Apprenticeships have long provided workers with the skills and training to succeed in their chosen professions. In many European countries, apprenticeships are a common path to stable and financially-rewarding careers, bringing benefits to both apprentices and employers. For example, Germany’s world-renowned apprenticeship model, which is part of its dual vocational educational system, is responsible for preparing more than half of the country’s young people to enter the workforce in fields as diverse as manufacturing and banking.
While the United States has its own tradition of apprenticeships dating back several centuries, the apprenticeship rate in present-day America remains low, even without comparison to European rates. The limitations of the U.S.’s formal apprenticeship system, which was established by the 1937 National Apprenticeship Act, is partly to blame. Another explanation is the perception of apprenticeships as less respectable than classroom-based models of education, specifically a four-year college education.
In the last decade, however, interest in apprenticeships has increased steadily, with both the number of registered apprentices and the kinds of apprenticeship models growing. Labor experts see apprenticeships as key to increasing access to quality jobs. At a recent conference hosted by MIT Open Learning and MassBridge, a state-wide effort to build new education models for advanced skills, four graduates of apprenticeship programs—ranging from a state-based model to an employer-sponsored apprenticeship to a non-profit program—shared how participating in apprenticeships led them to new career opportunities that ultimately changed their lives. Watch and listen to their stories here.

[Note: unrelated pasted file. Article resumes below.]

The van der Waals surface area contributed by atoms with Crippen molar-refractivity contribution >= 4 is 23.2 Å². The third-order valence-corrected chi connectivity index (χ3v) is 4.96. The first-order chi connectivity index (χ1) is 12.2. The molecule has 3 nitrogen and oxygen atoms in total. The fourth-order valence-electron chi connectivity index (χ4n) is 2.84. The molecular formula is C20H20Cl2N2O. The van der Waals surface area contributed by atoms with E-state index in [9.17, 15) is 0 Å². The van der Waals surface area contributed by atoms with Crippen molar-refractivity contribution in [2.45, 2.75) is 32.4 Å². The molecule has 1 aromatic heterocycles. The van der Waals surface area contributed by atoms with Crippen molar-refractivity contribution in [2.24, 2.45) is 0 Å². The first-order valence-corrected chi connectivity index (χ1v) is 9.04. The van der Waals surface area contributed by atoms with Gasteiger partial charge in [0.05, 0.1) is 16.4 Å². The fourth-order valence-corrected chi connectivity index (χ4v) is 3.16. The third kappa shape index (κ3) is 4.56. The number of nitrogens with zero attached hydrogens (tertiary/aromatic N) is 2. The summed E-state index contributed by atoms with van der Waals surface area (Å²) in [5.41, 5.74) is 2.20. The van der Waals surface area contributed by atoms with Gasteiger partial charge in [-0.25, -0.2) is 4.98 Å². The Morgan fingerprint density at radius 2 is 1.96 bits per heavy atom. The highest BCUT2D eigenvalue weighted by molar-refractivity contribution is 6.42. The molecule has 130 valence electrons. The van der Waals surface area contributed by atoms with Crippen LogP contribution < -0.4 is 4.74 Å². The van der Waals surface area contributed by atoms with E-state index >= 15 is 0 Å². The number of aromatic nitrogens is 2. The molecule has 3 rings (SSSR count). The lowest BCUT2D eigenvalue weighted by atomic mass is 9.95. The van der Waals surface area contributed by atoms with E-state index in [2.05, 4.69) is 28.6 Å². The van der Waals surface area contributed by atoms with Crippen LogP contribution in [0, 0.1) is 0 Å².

Meet the apprentices
Chad Robinson graduated from the Siemens Energy apprenticeship program, a four-year state-supported program combining 6400 hours of on-the-job training and 600 hours of related classroom instruction. The program is designed for recent high school graduates. Now a training specialist working with new apprentices, Robinson, who’d initially considered attending a traditional four-year college, explains that there are multiple pathways to success.
Rhonda Williams worked at Ford Motor Company’s assembly plant in Ohio for 30 years before being selected for the UAW-Ford Joint Apprentice Program. As an apprentice preparing to become an electrician, Williams completed coursework at a local community college, received on-the-job training, and shadowed other electricians in three different departments. She’s now an electrician in the department where she previously worked on the assembly line.
Oscar “Oak” Aquino is a graduate of the 2021 Loop Lab Media Arts Apprenticeship Program and a current lead instructor of a high school enrichment program. Based in Boston, MA, the Loop Lab program prepares young people from underserved communities without college degrees for careers as audio/video professionals and digital storytellers. Aquino describes the program as holistic, not only providing technical skills but instilling confidence.
Travis Barrett is a software developer at JPMorgan Chase and a graduate of an Apprenti registered tech apprenticeship program in full stack Java engineering. A Marine Corps veteran with an interest in computers, Barrett came across an ad for the apprenticeship program on social media. After successfully interviewing and passing a math test, Barrett completed a 14-week coding boot camp and was guaranteed a year-long position at JPMorgan, an Apprenti hiring partner, to receive on-the-job training. Barrett, who grew up in an under-resourced community, explains that apprenticeships help to diversify ways of learning and thinking.
You can learn more about MIT’s work with MassBridge here.